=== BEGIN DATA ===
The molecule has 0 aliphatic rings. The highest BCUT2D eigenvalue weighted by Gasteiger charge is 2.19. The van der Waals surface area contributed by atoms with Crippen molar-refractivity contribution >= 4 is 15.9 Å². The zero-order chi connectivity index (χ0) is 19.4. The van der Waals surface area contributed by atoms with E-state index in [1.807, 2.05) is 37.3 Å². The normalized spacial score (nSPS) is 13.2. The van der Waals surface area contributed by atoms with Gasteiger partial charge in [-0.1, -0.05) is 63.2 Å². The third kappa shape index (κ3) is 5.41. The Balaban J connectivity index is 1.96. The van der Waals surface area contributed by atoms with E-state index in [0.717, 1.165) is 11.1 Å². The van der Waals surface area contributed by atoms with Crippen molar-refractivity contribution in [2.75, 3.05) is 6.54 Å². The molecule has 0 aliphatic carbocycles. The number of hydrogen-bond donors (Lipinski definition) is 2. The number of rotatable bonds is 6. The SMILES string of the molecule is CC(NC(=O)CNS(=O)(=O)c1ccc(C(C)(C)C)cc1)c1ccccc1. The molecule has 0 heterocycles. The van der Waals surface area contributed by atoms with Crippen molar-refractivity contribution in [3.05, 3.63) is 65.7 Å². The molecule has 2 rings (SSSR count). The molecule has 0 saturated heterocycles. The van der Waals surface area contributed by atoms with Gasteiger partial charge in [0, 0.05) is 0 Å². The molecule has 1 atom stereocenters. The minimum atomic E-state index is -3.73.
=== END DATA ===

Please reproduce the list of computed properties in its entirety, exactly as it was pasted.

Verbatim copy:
The molecule has 0 aliphatic rings. The highest BCUT2D eigenvalue weighted by Gasteiger charge is 2.19. The van der Waals surface area contributed by atoms with Crippen molar-refractivity contribution >= 4 is 15.9 Å². The zero-order chi connectivity index (χ0) is 19.4. The van der Waals surface area contributed by atoms with E-state index in [1.807, 2.05) is 37.3 Å². The normalized spacial score (nSPS) is 13.2. The van der Waals surface area contributed by atoms with Gasteiger partial charge in [-0.1, -0.05) is 63.2 Å². The third kappa shape index (κ3) is 5.41. The Balaban J connectivity index is 1.96. The van der Waals surface area contributed by atoms with E-state index in [0.717, 1.165) is 11.1 Å². The van der Waals surface area contributed by atoms with Crippen molar-refractivity contribution in [2.75, 3.05) is 6.54 Å². The molecule has 0 aliphatic carbocycles. The number of hydrogen-bond donors (Lipinski definition) is 2. The number of rotatable bonds is 6. The SMILES string of the molecule is CC(NC(=O)CNS(=O)(=O)c1ccc(C(C)(C)C)cc1)c1ccccc1. The molecule has 0 heterocycles. The van der Waals surface area contributed by atoms with Crippen molar-refractivity contribution in [3.05, 3.63) is 65.7 Å². The molecule has 2 rings (SSSR count). The molecule has 0 saturated heterocycles. The van der Waals surface area contributed by atoms with Gasteiger partial charge in [0, 0.05) is 0 Å². The molecule has 1 atom stereocenters. The minimum atomic E-state index is -3.73.